Promotion

Set primarily on a beach, the accompanying music video for "5,6,7,8" opens with Latchford-Evans and Watkins riding quad bikes along the beach while Scott-Lee, Tozer and Richards driving a car on the road next to them, with close-ups of each of the female singers performing the chorus. It is followed by a repetition of the chorus whereby all of the members perform a line dancing routine, which was very popular at the time of its release,[6] to the music outside a bar on the beach. Latchford, with Watkins walking slightly behind him from the beach to the bar, performs the first verse where the chorus and dance routine is once again repeated. The second verse features clips of Latchford singing while playing a game of snooker while Watkins plays on the table football. For the final chorus, the group perform the dance routine for a final time, however the setting has changed to night time and inside a different bar. The official music video has achieved 14.8 million views on YouTube as of August 2017. "5,6,7,8" was included on Steps sixth concert tour, The Ultimate Tour, in 2012.[18] Latchford-Evans stated in March 2017 that the band does not like performing the song, but they find new ways of performing it live as they know that it is a fan-favourite.[6] It is also included on the set list of their eighth concert tour, the Party on the Dancefloor Tour.[19]

Formats and track listings

Credits and personnel

Charts and certifications

References

  1. ^ Akenny, Jason. "Steps". Billboard. Archived from the original on 5 August 2017. Retrieved April 27, 2017.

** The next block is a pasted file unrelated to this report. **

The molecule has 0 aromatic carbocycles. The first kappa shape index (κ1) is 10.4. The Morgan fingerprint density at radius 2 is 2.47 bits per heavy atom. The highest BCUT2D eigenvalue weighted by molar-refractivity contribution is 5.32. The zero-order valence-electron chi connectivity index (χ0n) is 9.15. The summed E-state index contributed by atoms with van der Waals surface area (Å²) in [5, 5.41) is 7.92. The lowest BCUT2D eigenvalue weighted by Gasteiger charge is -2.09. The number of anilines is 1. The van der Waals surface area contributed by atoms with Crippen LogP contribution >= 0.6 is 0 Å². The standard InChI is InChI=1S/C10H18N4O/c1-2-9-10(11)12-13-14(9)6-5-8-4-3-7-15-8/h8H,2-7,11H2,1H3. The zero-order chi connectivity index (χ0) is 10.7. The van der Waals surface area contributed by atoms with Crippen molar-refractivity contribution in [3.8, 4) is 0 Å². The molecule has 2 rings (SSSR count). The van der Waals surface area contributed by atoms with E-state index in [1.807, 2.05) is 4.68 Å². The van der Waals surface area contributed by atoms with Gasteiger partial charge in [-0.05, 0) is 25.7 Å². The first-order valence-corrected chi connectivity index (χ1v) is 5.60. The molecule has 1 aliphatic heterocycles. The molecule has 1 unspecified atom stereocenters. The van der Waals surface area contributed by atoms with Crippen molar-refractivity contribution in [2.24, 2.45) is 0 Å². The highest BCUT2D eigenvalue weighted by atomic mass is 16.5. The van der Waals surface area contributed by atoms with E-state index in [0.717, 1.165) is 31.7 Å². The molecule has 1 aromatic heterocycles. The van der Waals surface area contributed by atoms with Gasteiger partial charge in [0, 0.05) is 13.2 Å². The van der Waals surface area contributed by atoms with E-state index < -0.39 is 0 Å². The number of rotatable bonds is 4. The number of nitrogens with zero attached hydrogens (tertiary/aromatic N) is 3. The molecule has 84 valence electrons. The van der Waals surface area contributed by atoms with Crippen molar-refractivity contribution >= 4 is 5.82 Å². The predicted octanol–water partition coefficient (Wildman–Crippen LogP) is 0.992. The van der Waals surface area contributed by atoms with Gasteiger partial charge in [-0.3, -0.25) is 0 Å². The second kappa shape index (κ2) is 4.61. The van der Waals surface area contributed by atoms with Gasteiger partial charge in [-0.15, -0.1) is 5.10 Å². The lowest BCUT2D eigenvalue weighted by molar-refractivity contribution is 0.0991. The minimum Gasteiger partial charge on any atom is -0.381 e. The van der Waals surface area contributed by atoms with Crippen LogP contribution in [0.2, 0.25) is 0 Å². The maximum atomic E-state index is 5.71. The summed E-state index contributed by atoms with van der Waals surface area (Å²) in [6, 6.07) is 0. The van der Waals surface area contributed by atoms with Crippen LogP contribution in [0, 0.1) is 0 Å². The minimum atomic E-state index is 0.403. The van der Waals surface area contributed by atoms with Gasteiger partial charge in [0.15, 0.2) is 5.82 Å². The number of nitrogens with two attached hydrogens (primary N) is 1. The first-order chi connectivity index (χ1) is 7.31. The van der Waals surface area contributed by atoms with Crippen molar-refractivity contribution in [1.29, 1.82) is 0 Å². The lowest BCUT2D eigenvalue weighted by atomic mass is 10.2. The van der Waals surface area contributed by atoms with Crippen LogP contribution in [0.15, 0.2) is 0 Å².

2. ^ a b c d Copsey, Rob (14 March 2017). "Steps' biggest selling singles revealed". Official Charts Company. Archived from the original on 5 August 2017. Retrieved 25 April 2017. 
  3. ^ a b Copsey, Robert (11 October 2011). "Steps: 'The Ultimate Collection' – Album review". Digital Spy. Archived from the original on 7 August 2017. Retrieved 7 August 2017. 
  4. ^ a b "Step One". iTunes Store. Retrieved 25 April 2017. 
  5. ^ a b c d Step One (Liner notes). Steps. Jive Records, EBUL. 1998. 0519112. 
  6. ^ a b c Flint, Hannah (22 March 2017). "Steps Lee Latchford-Evans says they really don't want to perform debut single '5, 6, 7, 8' on tour". OK!. Archived from the original on 23 August 2017. Retrieved 23 August 2017. 
  7. ^ a b Steps "5,6,7,8" (CD) (Liner notes). Steps. Rhythm Republic. 1998. RRCD-85214. 
  8. ^ a b c d e f g h Steps "5,6,7,8" (Song) (Liner notes). Steps. Jive (Zomba). 1998. 0517502. 
  9. ^ a b Steps "5,6,7,8" (CD) (Liner notes). Steps. Ebul. 1997. 0517502. 
  10. ^ Gold: Greatest Hits (Liner notes). Steps. Zomba Records. 2001. 9201412. 
  11. ^ The Last Dance (Liner notes). Steps. Jive Records. 2002. 9201502. 
  12. ^ The Ultimate Collection (Liner notes). Steps. Sony. 2011. 
  13. ^ Robinson, Peter. "Steps : Gold-Greatest Hits". NME. Archived from the original on 5 August 2017. Retrieved 26 April 2017. 
  14. ^ "Official Singles Chart Top 100 16 November 1997 – 22 November 1997". Official Charts Company. 16 November 1997. Retrieved 25 April 2017. 
  15. ^ a b c d "5,6,7,8 Chart History". Official Charts Company. Retrieved 25 April 2017. 
  16. ^ Myers, Justin (15 March 2014). "Official Charts Pop Gem #49: Steps – One For Sorrow". Official Charts Company. Archived from the original on 11 May 2017. Retrieved 11 May 2017. 
  17. ^ a b "British single certifications – Steps – 5,6,7,8". British Phonographic Industry. Retrieved 15 March 2017.  Enter 5,6,7,8 in the search field and then press Enter.
  18. ^ Barr, Gordon (9 April 2012). "Review: Steps at Metro Radio Arena, Newcastle". Chronicle Live. Archived from the original on 5 August 2017. Retrieved 27 April 2017. 
  19. ^ Barr, Gordon (21 November 2017). "Review of Steps in Newcastle - has there ever been a party on the dancefloor at the arena like this?". Chronicle Live. Retrieved 22 November 2017. 
  20. ^ "5,6,7,8" (Liner notes). Steps. Jive Records, EBUL. 1997. 0597502. 
  21. ^ "ARIA Charts – End of Year Charts – Top 100 Singles 1998". Australian Recording Industry Association. 1998. Retrieved 27 April 2017. 
  22. ^ "End of Year Charts 1998". Recorded Music NZ. Retrieved 4 December 2017. 

External links